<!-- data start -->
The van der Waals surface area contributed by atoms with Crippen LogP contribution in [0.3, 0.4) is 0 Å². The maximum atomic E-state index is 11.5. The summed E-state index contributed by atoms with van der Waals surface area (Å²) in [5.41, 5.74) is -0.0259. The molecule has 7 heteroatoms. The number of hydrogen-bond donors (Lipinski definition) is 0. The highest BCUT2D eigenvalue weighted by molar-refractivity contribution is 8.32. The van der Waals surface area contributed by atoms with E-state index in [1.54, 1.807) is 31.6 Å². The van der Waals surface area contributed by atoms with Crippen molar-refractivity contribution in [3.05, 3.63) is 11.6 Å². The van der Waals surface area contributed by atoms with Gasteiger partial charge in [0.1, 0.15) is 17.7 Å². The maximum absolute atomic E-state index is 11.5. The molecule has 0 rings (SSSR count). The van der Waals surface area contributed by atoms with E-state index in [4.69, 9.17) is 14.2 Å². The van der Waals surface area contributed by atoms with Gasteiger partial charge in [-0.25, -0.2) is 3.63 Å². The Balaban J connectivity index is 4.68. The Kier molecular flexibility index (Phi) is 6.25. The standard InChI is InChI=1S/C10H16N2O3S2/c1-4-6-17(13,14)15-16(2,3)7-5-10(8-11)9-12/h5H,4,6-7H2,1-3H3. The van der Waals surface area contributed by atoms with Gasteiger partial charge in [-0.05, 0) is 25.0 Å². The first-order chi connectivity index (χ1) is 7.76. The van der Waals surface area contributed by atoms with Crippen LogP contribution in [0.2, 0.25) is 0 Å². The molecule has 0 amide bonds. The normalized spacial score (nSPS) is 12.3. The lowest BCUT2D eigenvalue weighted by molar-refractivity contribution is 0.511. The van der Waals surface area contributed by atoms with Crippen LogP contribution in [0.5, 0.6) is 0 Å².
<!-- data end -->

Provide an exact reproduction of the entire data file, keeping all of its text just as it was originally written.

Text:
The van der Waals surface area contributed by atoms with Crippen LogP contribution in [0.3, 0.4) is 0 Å². The maximum atomic E-state index is 11.5. The summed E-state index contributed by atoms with van der Waals surface area (Å²) in [5.41, 5.74) is -0.0259. The molecule has 7 heteroatoms. The number of hydrogen-bond donors (Lipinski definition) is 0. The highest BCUT2D eigenvalue weighted by molar-refractivity contribution is 8.32. The van der Waals surface area contributed by atoms with E-state index in [1.54, 1.807) is 31.6 Å². The van der Waals surface area contributed by atoms with Crippen molar-refractivity contribution in [3.05, 3.63) is 11.6 Å². The van der Waals surface area contributed by atoms with Gasteiger partial charge in [0.1, 0.15) is 17.7 Å². The maximum absolute atomic E-state index is 11.5. The molecule has 0 rings (SSSR count). The van der Waals surface area contributed by atoms with E-state index in [4.69, 9.17) is 14.2 Å². The van der Waals surface area contributed by atoms with Gasteiger partial charge in [-0.25, -0.2) is 3.63 Å². The Balaban J connectivity index is 4.68. The Kier molecular flexibility index (Phi) is 6.25. The standard InChI is InChI=1S/C10H16N2O3S2/c1-4-6-17(13,14)15-16(2,3)7-5-10(8-11)9-12/h5H,4,6-7H2,1-3H3. The van der Waals surface area contributed by atoms with Gasteiger partial charge in [-0.05, 0) is 25.0 Å². The first-order chi connectivity index (χ1) is 7.76. The van der Waals surface area contributed by atoms with Crippen LogP contribution in [0.2, 0.25) is 0 Å². The molecule has 0 amide bonds. The normalized spacial score (nSPS) is 12.3. The lowest BCUT2D eigenvalue weighted by molar-refractivity contribution is 0.511. The van der Waals surface area contributed by atoms with Crippen LogP contribution in [0.5, 0.6) is 0 Å².